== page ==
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Gene Genovese and Our Criminally Reckless Wars

His lessons from Vietnam could teach us a lot about the havoc we've wreaked in the Middle East.

Eugene D. Genovese takes part in the American Historical Association Council meeting in Washington, DC on April 7, 1973. (Photo by Charles Del Vecchio/The Washington Post via Getty Images)

Eugene Genovese (1930-2012) was an accomplished and influential historian of the United States whose professional and personal trajectory carried him from the radical Left to a distinctive form of conservatism. As a young man, he was a card-carrying communist. He ended up a devout Roman Catholic. His contributions to scholarship were legion and his impact on our understanding of slavery and on Southern slaveholders massive.

Genovese did not place a premium on getting along with others. Instinctively combative, he was a cantankerous colleague who never hesitated to say what he believed. Giving offense he considered a plus. 

While teaching at Rutgers in 1965, he participated in one of the very first Vietnam “teach-ins.” The purpose of teach-ins was to educate those in attendance about the Vietnam War, then just kicking into high gear, and also to mobilize opposition. Among the scholars who spoke at this event, which commenced at midnight on April 23 and continued past dawn, Genovese was interested less in instruction than incitement. In a passage for which he would become infamous, he declared that “unlike most of my distinguished colleagues here this morning, I do not fear or regret the impending Viet Cong victory in Vietnam. I welcome it.”  Here was provocation on steroids.

Now in the spring of 1965, the large-scale introduction of U.S. combat forces into South Vietnam had only just begun. So too had the sustained American campaign of bombing the North. When Genovese spoke, a Viet Cong victory in the South was no longer “impending,” having been forestalled by U.S. military action. Yet the long train of events that would culminate a decade later in a decisive North Vietnamese triumph that extinguished the Republic of Vietnam had now been set in motion. The outcome Genovese professed to welcome was eventually to occur.

Genovese’s remarks unleashed a political furor that lasted for months, as patriotic personages up to and including former vice president Richard Nixon demanded that he be fired. In a victory for academic freedom, Genovese did manage to keep his job—although having caused a rather large migraine for the Rutgers administration, he soon enough picked up stakes and headed off to greener pastures elsewhere. Institutional gratitude did not figure into his hierarchy of values.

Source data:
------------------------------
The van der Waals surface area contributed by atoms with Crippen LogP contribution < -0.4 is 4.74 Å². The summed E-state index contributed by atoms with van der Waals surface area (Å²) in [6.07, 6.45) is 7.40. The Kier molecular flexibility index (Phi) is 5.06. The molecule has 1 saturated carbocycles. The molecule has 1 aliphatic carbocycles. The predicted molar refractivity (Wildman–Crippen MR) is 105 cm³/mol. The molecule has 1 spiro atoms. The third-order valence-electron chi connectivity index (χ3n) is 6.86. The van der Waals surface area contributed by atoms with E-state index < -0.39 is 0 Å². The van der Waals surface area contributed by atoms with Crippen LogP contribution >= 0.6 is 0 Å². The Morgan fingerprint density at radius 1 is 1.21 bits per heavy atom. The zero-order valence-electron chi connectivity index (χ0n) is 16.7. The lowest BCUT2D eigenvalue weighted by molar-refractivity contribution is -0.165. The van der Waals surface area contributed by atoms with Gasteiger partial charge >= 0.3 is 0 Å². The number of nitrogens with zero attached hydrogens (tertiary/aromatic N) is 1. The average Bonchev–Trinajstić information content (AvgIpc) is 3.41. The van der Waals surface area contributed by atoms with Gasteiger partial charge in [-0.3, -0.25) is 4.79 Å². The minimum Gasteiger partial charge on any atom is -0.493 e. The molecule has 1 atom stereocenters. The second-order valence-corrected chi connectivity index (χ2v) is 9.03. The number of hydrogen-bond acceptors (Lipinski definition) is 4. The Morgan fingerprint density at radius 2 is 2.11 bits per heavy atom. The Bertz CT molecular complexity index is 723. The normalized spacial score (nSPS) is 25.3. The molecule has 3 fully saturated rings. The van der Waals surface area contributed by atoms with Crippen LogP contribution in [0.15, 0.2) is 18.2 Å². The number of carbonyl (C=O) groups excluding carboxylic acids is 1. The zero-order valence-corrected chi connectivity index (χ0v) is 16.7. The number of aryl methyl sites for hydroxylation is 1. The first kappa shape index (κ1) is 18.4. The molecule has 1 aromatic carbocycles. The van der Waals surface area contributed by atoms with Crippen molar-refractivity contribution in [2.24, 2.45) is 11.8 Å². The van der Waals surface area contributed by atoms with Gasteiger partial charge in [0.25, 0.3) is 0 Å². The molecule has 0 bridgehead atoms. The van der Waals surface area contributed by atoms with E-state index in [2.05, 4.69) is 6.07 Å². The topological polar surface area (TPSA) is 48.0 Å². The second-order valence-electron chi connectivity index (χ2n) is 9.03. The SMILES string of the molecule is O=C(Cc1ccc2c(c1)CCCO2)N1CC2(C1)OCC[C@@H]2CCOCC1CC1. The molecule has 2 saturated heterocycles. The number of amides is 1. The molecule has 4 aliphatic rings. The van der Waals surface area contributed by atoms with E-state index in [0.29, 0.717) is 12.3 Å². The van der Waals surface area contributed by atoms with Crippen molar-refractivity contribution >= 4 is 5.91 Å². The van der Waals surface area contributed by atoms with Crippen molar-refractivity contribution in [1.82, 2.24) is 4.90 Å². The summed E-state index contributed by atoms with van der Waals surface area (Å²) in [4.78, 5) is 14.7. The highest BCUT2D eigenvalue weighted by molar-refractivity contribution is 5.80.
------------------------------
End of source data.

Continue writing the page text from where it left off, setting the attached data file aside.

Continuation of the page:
In welcoming a communist victory in Vietnam, Genovese had—no doubt with malice aforethought—violated two fundamental tenets of this nation’s prevailing belief system: first, that war is a moral proposition, pitting good against evil, freedom against slavery, the God-fearing against the godless; second, that when the United States enters any war, the cause for which Americans fight is by definition a righteous one.

In April 1965, Genovese was rejecting both of those claims. As a Vietnam veteran, it pains me to admit that he was correct on both counts.

So 55 years after the Rutgers teach-in, we may want to reflect on the assertions that formed the basis of his critique. With the passage of time, they have lost none of their relevance. Indeed, with the United States today mired in more or less permanent armed conflict, it is past time to acknowledge that—much as was the case with Vietnam—our recent wars have been shot through with hypocrisy. It’s past time to strip away the moral fraudulence. 

Good versus evil, freedom versus slavery, the God-fearing versus the godless: these binaries possess no analytical value in understanding the rise of al-Qaeda, the persistence of the Taliban, the grotesque malpractice of the Iraq war, the subsequent emergence of ISIS, or the chaos in places like Libya and Yemen. Nor do they have any relevance to the stand-off between Persian Gulf rivals Iran and Saudi Arabia that finds our national security establishment bizarrely persuading itself that the United States needs to take sides.

Sober analysis devoid of moral posturing back in 1965 would have allowed policymakers to see that the United States had no vital interests at stake in Vietnam, that that nation’s future was best left to the Vietnamese people to decide. Had President Lyndon Johnson and his advisers taken that view, they would have avoided an epic tragedy. Instead they embarked upon an epic crime.

Sober analysis devoid of moral posturing today should allow policymakers to recognize that the United States has no vital interests in the Greater Middle East. A wise approach to policy will allow the people who live there to decide their futures. Further military meddling by the United States will only kill more people and wreak more havoc without any apparent benefit to anyone.

I do not welcome a victory by the Taliban or ISIS or Iran or any of the entities that comprise Washington’s current unofficial enemies list. But across the Middle East, the United States for decades now has pursued a course that has been criminally reckless and counterproductive.

Gene Genovese would have known what to call it.

Andrew Bacevich, TAC’s writer-at-large, is president of the Quincy Institute for Responsible Statecraft. His new book is The Age of Illusions:  How America Squandered Its Cold War Victory.

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